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Earth Day on the cell phone

Fri Apr 24, 2009 - 2:22 PM EDT - By Jay Gross


I spent some of Earth Day hanging out on my balcony admiring the dogwood tree, appreciating the mockingbirds' songs, watching the frolicking squirrels, drinking organic smoothies, nibbling fruits from a plastic bowl - and listening for clients' calls on my cell phone. I'd really like to save the planet, particularly the trees and the songbirds, but I'm off to an inauspicious start.

Palm's Blog has an article summarizing cell phone technologies used (abused, I would argue) in support (?) of environmental issues. It's a good article, with useful links to the projects that are detailed. But talking about saving the planet and cell phones in the same article? LetÂ’s hope Mother Nature doesn't notice.

Being a computer, a cell phone concentrates heavy metals. Bad. It's powered by a battery full of hazardous substances, whether or not it's replaceable. Moreover, with our ridiculous insistence on having a new model every few months, all of this bad stuff lands in a landfill, there to plague the future. The carriers suck up electricity, generated by who knows what kind of Earth-non-friendly means, and spew out debatably harmful megahertz and gigahertz radiowaves from thousands of ugly cell towers that mar the dwindling beauty of our planet. Are you feeling guilty yet? I am.

Before I go any further, I confess to owning six of the things. Five of them stay powered up all the time, though only my (red!) Centro) graces anybody's network. I feel bad about it all, but I can't bring myself to toss a working $600 (crimson!) Treo 680 in the trash. Nor my two $500 Treo 650s, nor even my dead Treo 700p, which I use (no kidding) for a paperweight.

I'm typing this article on my "big" computer. It contains four fans that spew so much warm air into my office that the airconditioner has a hard time keeping up. Now, about that energy conservation thing.

Palm's blog article talks about using GPS and cell technologies to track the effects of air pollution along a bicycle commuter's route. "Urban Sensing," the technology calls itself. "A leader in this field is the University of California Los Angeles CENS Lab. It has a number of projects that use mobile devices as mobile sensing devices. CycleSense is one example. Bikers carry a mobile phone equipped with GPS technology (or a GPS logger) during their commute. These tools automatically upload their routes to a secure website. Participants can log in to their private website to see their route combined with existing data, including air quality, time-sensitive traffic conditions, and aggregate traffic accidents along the route. Participants can obtain suggestions to improve their routes based on individual preferences (to reduce exposure to air pollution). Bikers can document hazards and impediments along their way by taking photos with a mobile phone or by sending a text message to CENS servers to generate maps and alternative transportation models."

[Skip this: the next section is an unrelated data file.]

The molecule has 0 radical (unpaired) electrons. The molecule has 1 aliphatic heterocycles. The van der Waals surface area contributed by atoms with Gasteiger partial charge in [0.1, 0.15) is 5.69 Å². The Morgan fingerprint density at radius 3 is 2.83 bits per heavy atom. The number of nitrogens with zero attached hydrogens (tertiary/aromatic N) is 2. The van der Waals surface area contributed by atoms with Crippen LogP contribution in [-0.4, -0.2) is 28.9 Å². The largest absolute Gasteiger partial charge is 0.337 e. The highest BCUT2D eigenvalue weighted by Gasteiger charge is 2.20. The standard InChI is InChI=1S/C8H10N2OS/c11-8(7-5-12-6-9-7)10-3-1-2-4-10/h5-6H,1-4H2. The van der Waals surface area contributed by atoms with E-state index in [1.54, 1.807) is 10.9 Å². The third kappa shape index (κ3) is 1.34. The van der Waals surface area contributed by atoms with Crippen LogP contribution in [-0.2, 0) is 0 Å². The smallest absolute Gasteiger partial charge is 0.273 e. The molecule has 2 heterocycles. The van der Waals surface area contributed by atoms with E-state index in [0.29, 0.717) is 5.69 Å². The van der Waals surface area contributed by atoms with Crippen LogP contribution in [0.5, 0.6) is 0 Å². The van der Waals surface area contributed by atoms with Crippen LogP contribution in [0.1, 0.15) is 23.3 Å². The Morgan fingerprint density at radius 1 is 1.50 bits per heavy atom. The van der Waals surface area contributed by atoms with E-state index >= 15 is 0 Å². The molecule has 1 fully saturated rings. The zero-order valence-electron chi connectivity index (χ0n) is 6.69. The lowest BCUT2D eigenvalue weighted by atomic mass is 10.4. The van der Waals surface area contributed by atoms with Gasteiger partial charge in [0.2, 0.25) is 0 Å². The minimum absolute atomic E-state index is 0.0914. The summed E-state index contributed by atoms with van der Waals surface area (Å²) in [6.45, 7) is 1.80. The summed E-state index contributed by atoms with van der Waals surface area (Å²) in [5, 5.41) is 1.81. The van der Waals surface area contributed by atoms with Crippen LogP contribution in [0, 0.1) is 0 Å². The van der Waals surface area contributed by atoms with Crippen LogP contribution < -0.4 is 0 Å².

This project does nothing to reduce, control, or restrict the air pollution. It only focuses, like the other projects Palm mentions, on helping people cope with the problem. I sense that European cell companies are taking a more useful approach. Orange, in the U.K., for example, demonstrated a wind-powered cell phone charger station at a music festival last year - here's a link to my article. The picture is way cool.

Orange (UK and other places) and other carriers have been working on powering their cell towers without hooking them up to the electric grids. While that sounds admirably Earth-considerate, it also reduces their immense electric bills. Besides sparing the Earth, if their costs decrease they could pass along lower rates to users, right? Sure. Keep on believing that.

Don't be too encouraged, however. The bigger barrier appears to be user acceptance. A poll of U.K. mobile customers found that 49 per cent of them would refuse to pay more for a handset made from recycled materials. The body of Samsung's E200, for example, is made entirely from "bio-plastic" extracted from corn. A cheeky 13 per cent said they would not buy a mobile phone made from recycled materials. At all.

Reported in The Register, a British techie publication, the poll by market research group Opinium Research said 88 percent of the 2048 respondents "couldn't care less about the eco-friendliness of their mobile phone." However, many simply "don't know how hazardous a mobile phone can actually be to the environment" if disposed of improperly; 39 per cent said they either thought phones don't contain hazardous materials or didn't know if phones do.

In the U.S., Sprint at least is trying. According to Mongabay.com, which exults over the adoption of windmills to generate electricity, Sprint installed a wind turbine to power its headquarters building. Beleaguered by all, the company at least has a plan. They're reportedly testing hydrogen fuel cells to power several of their towers, and experimenting with geothermal cooling as a replacement for conventionally-powered air conditioning in warmer climates. In California, Sprint is testing turbines fueled with natural gas for backup power. Unlike oil, natural gas is still plentiful. That is, until we burn it all up in our Earth-unfriendly pursuit of happiness.

Sermon done. Do as I say, not as I do, and go in peace. Now it's time to get into my gasoline powered automobile (a fuel-efficient small one, I hasten to add) and head out for a bio-engineered lunch in the comfort of an air-conditioned café. For the record, I would definitely pay a little extra for a cell phone made of recycled materials. Hear that, Palm? And I'd switch carriers to use one that employed "green" power. Oh, wait, I'm already on Sprint.

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